And so I come back to Story to feed my own Empathy, to really see someone, to hear them. I come back to Story to demolish the Shibboleths that keep us apart and to embrace the Shalom that bridges the gaps. I come to Story to expose myself to strangers, to Others, to Outsiders. I come back to Story to expose others to my own Strangeness, my own Otherness – to try and get those with more Power and Privilege to see me as a fellow Human Being, as a fellow Disciple of Jesus, rather than seeing me as an enemy.
My powerful reliance and belief in Story as a builder of bridges and forger of fellowship can be challenged at times – it has been challenged. When those with Privilege and Power have so much of themselves invested in the narrative of “us and them”; when their investment and identity is in the narrative that “sin” is about breaking the rules and not how you treat someone; when they have been so damaged themselves by the absence of Mercy and investment in the “scary daddy” version of God; when their own worth is built on the exclusion and demonisation of the enemy; when Jesus’ call to Love your Enemy is merely toleration of those I consider less than me through gritted teeth as opposed to choosing to not have enemies – well, Story can only go so far. Story can only encourage Mercy when the hearer of the Story wants to be Merciful.
What I found most profoundly hurtful during the “year of hell” in my former church was by own Story essentially being ignored and twisted. It was my Story being brushed over in favour of “none of that matters, because we think the Bible says this..” It was people so invested in the Status Quo and a traditional view of Faith that meant Getting Into Heaven = Keeping the Rules that they refused to see me as a person. They refused to let the power of Story reach their hearts and be the compost that grows Mercy. They heard me speak the phrase “The first time I tried to commit suicide…” and still went on to vilify, dehumanise ,exclude me, to deny my calling as a Worshipper and even go as far as to question my relationship with God.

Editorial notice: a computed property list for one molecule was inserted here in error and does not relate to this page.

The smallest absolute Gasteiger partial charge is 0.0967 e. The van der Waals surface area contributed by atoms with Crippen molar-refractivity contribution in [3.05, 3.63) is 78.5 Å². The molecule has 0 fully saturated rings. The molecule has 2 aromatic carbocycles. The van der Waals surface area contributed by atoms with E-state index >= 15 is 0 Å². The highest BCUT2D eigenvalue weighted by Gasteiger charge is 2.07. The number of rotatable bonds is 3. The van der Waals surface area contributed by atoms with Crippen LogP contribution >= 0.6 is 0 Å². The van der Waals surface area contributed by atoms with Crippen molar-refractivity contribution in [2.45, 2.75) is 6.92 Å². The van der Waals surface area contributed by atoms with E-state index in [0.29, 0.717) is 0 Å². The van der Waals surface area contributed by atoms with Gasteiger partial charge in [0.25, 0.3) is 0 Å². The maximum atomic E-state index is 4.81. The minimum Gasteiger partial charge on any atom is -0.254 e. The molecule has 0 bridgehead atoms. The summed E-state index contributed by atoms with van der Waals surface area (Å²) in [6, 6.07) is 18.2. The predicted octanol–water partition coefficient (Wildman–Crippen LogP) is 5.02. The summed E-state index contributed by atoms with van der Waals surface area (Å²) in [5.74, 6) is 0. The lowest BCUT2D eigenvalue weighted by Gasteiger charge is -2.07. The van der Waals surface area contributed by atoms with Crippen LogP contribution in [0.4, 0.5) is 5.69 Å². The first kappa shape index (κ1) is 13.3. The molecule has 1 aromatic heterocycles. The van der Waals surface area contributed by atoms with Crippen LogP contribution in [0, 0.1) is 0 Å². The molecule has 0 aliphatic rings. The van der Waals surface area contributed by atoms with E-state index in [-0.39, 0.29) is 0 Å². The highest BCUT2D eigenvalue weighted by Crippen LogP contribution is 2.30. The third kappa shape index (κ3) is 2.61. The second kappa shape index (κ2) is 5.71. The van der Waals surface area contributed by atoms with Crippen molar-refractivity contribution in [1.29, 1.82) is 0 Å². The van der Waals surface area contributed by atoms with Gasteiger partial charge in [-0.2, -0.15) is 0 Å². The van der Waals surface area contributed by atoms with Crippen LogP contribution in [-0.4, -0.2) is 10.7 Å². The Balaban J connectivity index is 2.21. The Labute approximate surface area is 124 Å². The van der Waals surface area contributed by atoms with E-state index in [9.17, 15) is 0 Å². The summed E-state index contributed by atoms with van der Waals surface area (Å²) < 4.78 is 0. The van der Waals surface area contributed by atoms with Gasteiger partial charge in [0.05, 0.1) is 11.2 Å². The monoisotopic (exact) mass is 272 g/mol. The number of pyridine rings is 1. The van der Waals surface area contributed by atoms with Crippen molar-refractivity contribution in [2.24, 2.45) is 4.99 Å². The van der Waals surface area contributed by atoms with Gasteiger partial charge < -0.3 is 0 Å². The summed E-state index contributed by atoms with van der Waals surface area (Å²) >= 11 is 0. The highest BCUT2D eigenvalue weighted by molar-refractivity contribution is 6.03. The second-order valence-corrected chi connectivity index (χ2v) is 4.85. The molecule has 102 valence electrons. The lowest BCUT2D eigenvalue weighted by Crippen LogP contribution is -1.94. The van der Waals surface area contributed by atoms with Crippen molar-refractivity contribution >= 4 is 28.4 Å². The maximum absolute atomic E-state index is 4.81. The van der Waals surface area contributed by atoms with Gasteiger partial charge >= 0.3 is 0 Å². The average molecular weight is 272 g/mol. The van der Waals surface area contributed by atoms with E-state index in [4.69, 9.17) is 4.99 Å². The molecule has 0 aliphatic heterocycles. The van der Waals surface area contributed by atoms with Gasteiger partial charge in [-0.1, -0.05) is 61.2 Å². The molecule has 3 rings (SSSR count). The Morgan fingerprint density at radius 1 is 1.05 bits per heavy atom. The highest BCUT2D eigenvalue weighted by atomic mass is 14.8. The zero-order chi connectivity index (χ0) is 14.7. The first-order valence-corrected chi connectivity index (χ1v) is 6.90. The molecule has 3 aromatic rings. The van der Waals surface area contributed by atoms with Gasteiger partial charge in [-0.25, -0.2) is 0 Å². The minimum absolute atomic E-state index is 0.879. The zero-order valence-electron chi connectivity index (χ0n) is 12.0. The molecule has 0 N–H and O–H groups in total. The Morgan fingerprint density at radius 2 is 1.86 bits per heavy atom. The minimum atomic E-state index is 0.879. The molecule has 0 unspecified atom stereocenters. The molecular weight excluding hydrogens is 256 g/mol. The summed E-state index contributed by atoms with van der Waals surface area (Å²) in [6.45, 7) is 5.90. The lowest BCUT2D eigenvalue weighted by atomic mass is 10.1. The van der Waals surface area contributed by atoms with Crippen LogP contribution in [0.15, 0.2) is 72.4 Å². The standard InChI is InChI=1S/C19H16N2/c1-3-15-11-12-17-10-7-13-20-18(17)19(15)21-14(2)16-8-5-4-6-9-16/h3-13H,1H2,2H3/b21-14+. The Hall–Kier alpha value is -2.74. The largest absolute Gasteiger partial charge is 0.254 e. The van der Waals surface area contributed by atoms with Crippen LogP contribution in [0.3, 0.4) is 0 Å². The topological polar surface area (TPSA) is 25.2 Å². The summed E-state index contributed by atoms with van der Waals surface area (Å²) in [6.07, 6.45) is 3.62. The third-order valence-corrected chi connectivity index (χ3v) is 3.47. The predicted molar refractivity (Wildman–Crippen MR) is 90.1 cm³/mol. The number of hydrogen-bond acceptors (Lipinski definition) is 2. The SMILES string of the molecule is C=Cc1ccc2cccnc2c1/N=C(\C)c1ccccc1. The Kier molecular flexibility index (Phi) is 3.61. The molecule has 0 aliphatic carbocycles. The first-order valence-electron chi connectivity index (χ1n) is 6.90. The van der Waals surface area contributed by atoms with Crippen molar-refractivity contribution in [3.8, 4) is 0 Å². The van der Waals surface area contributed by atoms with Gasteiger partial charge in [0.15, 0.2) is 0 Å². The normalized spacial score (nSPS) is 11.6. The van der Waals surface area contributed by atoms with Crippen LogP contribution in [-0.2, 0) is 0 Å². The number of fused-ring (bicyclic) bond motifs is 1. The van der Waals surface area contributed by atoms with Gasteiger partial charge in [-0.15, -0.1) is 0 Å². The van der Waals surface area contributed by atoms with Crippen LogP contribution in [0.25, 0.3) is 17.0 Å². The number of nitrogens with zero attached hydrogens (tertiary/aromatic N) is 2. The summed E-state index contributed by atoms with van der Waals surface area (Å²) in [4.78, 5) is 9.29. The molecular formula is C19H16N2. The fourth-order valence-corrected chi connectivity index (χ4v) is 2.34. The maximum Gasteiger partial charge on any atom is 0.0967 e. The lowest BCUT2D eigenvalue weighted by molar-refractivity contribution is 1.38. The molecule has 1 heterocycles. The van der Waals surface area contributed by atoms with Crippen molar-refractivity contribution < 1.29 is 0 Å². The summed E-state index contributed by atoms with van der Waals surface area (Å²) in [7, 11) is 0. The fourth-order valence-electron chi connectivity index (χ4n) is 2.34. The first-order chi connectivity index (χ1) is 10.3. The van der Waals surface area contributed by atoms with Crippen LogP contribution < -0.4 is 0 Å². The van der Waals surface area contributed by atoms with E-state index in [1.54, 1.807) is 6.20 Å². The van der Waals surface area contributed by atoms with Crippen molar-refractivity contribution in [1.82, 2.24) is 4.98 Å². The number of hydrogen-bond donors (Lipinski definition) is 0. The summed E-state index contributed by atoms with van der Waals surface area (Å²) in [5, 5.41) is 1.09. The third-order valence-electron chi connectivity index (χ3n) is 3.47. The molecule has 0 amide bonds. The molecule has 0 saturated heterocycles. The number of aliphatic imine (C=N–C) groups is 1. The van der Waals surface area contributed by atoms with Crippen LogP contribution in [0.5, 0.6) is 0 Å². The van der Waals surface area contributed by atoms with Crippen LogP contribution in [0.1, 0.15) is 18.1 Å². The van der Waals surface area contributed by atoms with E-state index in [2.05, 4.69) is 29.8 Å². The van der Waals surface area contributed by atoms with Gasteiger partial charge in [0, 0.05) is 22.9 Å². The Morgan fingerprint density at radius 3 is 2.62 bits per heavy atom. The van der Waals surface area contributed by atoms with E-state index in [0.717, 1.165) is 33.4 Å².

However, although they had some level of Power at the time and their actions resulted in me leaving the church I had attended for around forty years, they have now lost a voice with a particular perspective that was vital in the community being Merciful.
And they were in the minority.
For in the same room were folks who had already heard pieces of my story, who had heard almost all of it, some who had never heard it. There were some who were already eager and willing to be Merciful to LGBT+ folk, they just needed a gentle push; there were some still very much on the fence, some still in a place of balancing what they thought the “rules” where with an open-ness to seeing a person, some didn’t really know why they were there. There were some who were already way ahead of me on the journey, there simply to cheer and support. Every Single one over the last two and a half years has shown me Mercy, has seen the person I am, has seen the Divine imprint on my soul. Every Single one has declared their allegiance to the upside down Merciful Kingdom of God by acknowledging my humanity and dignity, by not treating me like a project to be fixed or an issue to be discussed or a contagion to be avoided.
This is Mercy and I am grateful for it. This is Mercy and it has shown me the way I can be Merciful in situations where I have the power and privilege – where because of my skin colour or education or experience I have the edge on someone else. This is the Mercy that characterises an upside down Kingdom full of diverse voices and experiences, of different perspectives, of No outsiders. A Kingdom of We.